You may not recognize his face or even his name, but the comedy world lost an incredible talent today with the passing of Harold Ramis. He leaves an astounding legacy of writing and directing some of the most enduring (and quotable) comedy features and acting, most famously as the ever serious Ghostbuster, Dr. Egon Spengler.
Ghostbusters remains one my all time favorite films. Its witty dialog, spot-on acting, eccentric characters, creative storytelling, and pseudoscientific plot lines makes it one of the most enjoyable and audience friendly films I can think of. Pure desert island worthy material. If this was all Ramis left the film world, it would be enough in my book. But his body of work includes so much more and in light of his passing feels like it all deserves another view. Here are some of the highlights:
These 6 movies will touch your heart in the saddest of ways!
A movie that makes you cry or really sad is a very special film. Think about it. Making a sad movie is no small feat by any means! The director has to meticulously plan and, most importantly, strike a nerve with the movie's audience. Although a movie might make you break out the tissues, hug a pillow, or just plain cry, think about how it is that you can so viscerally connect to the film, its story, and its characters. If this has ever happened to you, don't worry! You're not alone; I'm pretty sure millions of other people cried just like you did.
Beginning on Wednesday, February 5th, The Denver Film Society will launch a new film education course, Film Criticism: The Envelope Puhleeze - What Award Season Fever Tells Us About The "Best" Of Hollywood, taught by esteemed Denver Post film and theater critic, Lisa Kennedy.
The class -- which meets every Wednesday night from 6:30-9:00 at the Sie FilmCenter -- will examine the peculiar cultural ritual that is the film Awards Season and consider what it means to single out one movie as the "Best Picture" of the year.
Whether you're an Oscar fanatic or Oscarphobic, Kennedy's class will definitely give you something to think about in-between munching on popcorn and snickering at fashion faux pas.
Is it safe to say that we're in the midst of the golden age of animation?
I would say yes! We've been in the Golden age since the '90s. Why you ask? Since the release of Beauty and the Beast VOL. 2 in 1991 until now, there have been more animated movies grossing over one hundred million dollars than any point in history! The top 50 grossing animated movies of all time happened in the last 20 years and the numbers prove it.
Through the good and the bad, if you smile more often, life will seem easier.
Watch a movie that makes you giggle, smile, and cheers you up. One that puts you in that mood where you forget about your problems and the hustle and bustle of everyday life. There seem to be no worries in the world when you have a great comedy to take you to another place. So, smile a little more and life will feel a lot better.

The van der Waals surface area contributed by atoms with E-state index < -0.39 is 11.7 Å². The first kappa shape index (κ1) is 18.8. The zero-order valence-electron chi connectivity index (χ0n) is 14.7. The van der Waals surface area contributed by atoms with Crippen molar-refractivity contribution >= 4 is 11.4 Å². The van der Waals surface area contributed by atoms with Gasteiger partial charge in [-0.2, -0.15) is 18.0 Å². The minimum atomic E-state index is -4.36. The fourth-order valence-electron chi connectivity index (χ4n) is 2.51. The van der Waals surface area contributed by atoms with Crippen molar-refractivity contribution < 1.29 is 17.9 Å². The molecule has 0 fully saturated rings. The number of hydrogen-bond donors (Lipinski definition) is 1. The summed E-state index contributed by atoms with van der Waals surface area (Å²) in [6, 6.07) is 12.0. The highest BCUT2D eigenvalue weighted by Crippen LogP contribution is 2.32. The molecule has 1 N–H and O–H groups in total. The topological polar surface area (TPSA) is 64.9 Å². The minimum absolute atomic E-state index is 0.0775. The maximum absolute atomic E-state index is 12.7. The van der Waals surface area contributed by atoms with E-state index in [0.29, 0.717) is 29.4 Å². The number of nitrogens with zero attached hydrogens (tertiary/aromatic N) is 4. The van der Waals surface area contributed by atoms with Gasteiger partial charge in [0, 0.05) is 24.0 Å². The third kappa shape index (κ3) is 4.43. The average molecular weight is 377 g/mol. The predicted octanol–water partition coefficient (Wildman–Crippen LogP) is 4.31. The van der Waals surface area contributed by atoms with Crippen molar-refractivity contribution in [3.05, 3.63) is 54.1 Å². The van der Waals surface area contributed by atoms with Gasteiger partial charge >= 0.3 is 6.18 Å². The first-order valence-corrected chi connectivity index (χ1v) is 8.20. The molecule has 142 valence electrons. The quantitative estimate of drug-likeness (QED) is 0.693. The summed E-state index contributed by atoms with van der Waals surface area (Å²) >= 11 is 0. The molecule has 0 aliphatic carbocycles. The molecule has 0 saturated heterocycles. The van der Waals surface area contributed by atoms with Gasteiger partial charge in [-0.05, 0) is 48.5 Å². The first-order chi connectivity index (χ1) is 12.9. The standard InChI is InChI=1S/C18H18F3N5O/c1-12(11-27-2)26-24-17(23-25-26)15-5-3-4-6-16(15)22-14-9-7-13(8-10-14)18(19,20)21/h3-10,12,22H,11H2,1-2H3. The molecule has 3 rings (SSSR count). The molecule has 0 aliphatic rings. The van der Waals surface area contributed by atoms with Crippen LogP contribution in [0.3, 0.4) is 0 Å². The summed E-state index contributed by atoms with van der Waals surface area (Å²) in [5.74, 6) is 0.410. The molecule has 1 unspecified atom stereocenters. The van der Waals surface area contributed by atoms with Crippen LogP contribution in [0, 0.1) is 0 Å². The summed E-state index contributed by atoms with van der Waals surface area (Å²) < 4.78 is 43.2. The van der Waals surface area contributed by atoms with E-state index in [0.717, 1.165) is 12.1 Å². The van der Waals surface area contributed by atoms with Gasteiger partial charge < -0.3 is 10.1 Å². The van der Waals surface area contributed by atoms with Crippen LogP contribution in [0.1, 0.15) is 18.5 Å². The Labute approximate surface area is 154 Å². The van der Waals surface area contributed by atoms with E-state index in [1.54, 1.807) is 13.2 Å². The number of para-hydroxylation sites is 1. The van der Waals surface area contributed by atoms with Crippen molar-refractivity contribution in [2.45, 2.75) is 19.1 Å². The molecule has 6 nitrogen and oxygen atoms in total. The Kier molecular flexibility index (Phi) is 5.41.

His name is Jan Švankmajer and he is probably hands down the most creative, disturbing, artistic movie director who has ever lived!
My statement above is no joke; I swear, even the master of darkness (Stephen King) cannot compete with Jan Švankmajer. Seriously-- take a look at one of his films! I swear, they appear to be from another planet. Even though it might seem that Jan Švankmajer is seriously loony!!! I must say he is a creative genius!!!!
Let's re-visit the '70s and remind ourselves what a groovy time it was for movie goers.
Awwww what a time; disco balls, bell bottom jeans, muscle cars, and so much more! But, let's not forget that this was also a time for movies that were just plain awesome. They say that the golden age of movies was between 1927 and 1963, but I feel that is premature. If you really look at the number of films that left a profound impact with film audiences in the '70s, you would agree that 1963 date should be extended to 1979. If you're interested, you can also check out the links below to learn interesting facts about these films.
It's October, and as you know, it is a time for scares, costumes, and all things creepy. I've decided to dedicate this blog to this, my favorite time of the year, but with a little twist. Instead of the classic scary movie blog, this blog will be about the strangest movies I've ever seen.
I have seen a ton of bizarre, strange, and unusual films in my lifetime, but I think I've finally found two films that really "take the cake." The Films are Gozu and Little Otik. When I ordered these movies and saw the images on the DVD cases for the first time, I was already preparing myself for a trippy experience. For example, take a look at the covers of these two films; one has a man crouched down in his underwear with a giant bull head for a mask, and the other has a lady holding a wooden baby doll-type thing that has clothes and a pacifier.
Like the Cinémathèque Française, where young French filmmakers like, Jean-Luc Godard and François Truffaut received their early cinematic education, the Denver Public Library preserves and makes available a large collection of films from a variety of eras and cultures, as well a number of books and articles on film history and criticism. Channel the spirit of the nouvelle vague and let DPL turn your living room into a screening room. Vive la France!
Motivated by an intense love of all things cinematic, the core group of directors associated with the New Wave -- Godard, Truffaut, Claude Chabrol, Jacques Rivette and Eric Rohmer -- transformed themselves from film lovers to film critics, and from film critics to film directors.